I don’t need to be in any Asian societies to be proud of my ethnicity
I only notice when I’m tagged in a Facebook photo at the Jug that everyone else is white
From the point of view of someone who isn’t involved in any Asian societies, Warwick can often lack the pool of diversity that I’ve been used to back home in London.
Some people in my position join Asian societies, but I don’t feel that it’s necessary.
Quite often, I don’t notice my ethnicity. I spend so much time around people who are for the most part of white European backgrounds that I only notice when I’m tagged in a Facebook photo at the Jug that I’m a brown gem in a sea of white crystals.
Other times I see another brown guy at Smack or Switch and the Jurassic Park theme tune comes into my head. Once a brown guy came up to me in Freshers week and told me that “we need to stick together!” I never saw him again.
At this point, the term “coconut” comes to my mind. In racial slang, it refers to people who are “brown on the outside, and white on the inside”. I’ve heard this term used many times against me, and other friends, and I wonder why.
To me this suggests that many ethnic minorities feel the need to reject part of their native cultures in order to be part of the cultures they are surrounded by. Perhaps some minorities are content with being called a “coconut” because it means that they are finally “white” (whatever that means) and are “part of society”.
Maybe this is why they perhaps would be less inclined to have more friends of the same ethnicity, and become generally less associated with their native culture.
If being “brown” or “white” is defined by your actions, does me not hanging out with other Tamils or people of similar ethnic backgrounds make me “white”? Or worse, am I “abandoning” my Tamil heritage?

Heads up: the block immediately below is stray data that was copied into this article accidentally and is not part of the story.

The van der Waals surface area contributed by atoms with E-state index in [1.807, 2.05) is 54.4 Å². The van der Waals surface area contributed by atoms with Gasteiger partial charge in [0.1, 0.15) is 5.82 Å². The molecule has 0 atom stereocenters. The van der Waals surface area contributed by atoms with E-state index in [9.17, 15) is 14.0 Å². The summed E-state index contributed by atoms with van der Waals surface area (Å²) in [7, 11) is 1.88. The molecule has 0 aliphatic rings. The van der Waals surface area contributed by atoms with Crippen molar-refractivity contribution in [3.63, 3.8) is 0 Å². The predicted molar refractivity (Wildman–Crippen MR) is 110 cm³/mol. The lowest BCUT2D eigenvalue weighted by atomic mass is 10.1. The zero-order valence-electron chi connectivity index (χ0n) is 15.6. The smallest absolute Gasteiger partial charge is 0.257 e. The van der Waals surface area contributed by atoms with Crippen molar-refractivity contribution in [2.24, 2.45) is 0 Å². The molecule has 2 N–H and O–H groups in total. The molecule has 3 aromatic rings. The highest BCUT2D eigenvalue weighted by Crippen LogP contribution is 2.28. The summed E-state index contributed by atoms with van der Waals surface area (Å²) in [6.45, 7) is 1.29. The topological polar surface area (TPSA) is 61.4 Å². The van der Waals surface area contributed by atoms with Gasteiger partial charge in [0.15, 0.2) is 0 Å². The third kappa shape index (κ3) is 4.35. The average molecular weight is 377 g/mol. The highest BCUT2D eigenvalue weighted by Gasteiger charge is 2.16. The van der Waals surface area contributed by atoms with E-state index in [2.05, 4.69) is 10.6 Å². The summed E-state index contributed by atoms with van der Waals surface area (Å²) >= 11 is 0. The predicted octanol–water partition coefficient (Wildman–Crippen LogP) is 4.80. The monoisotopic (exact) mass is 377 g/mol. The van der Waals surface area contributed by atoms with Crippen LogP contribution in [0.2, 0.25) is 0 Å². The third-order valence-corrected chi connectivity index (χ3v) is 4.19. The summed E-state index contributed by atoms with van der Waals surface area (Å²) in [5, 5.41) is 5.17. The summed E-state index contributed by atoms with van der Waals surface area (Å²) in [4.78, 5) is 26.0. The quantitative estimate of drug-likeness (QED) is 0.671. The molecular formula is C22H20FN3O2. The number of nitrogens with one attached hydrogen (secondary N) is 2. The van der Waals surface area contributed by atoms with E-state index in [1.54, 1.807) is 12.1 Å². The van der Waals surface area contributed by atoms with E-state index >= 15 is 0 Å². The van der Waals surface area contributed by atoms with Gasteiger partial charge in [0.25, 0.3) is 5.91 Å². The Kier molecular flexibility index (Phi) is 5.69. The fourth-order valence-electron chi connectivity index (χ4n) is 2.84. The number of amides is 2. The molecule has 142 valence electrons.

The answer is no.
You can still represent your ethnic identity without having to care about whether you are adhering to ethnic stereotypes which are quite frankly offensive to those, like me, and you, who don’t care about racial labels.
Ethnic minorities shouldn’t have to feel like they need to reject an inherent part of themselves just to fit into a group. But I also shouldn’t have to join any Asian societies to prove that I’m Tamil. It’s not that I have anything against Asian socs or the people who join them, I just don’t feel like it’s my kind of thing.
And this leads me to my conclusive feeling: pride.
Never have I been more proud of being a French-born Tamil than my time at Warwick. I’ve often dealt with people who don’t even know who or what Tamils are – one friend thought I said ‘Tunnel’ instead of ‘Tamil’. That led to an interesting misunderstanding about Tamils and moles.
But that’s calm. Educating people means I get to remind myself how great being Tamil is – A beautiful culture, a beautiful language, and a beautiful people (me for example.)
And once you realise that you’re the only brown person in that Facebook picture, you also realise what an important role that you, and other ethnic minorities, have in Western society – to mingle and educate.
Of course, it’s dangerous to homogenize every experience of ethnic minorities into one article – Asia is a continent too rich a mixture of cultures to compress into one experience.
Let’s stop prescribing shameless racial labels, and let’s start educating each other about our cultures.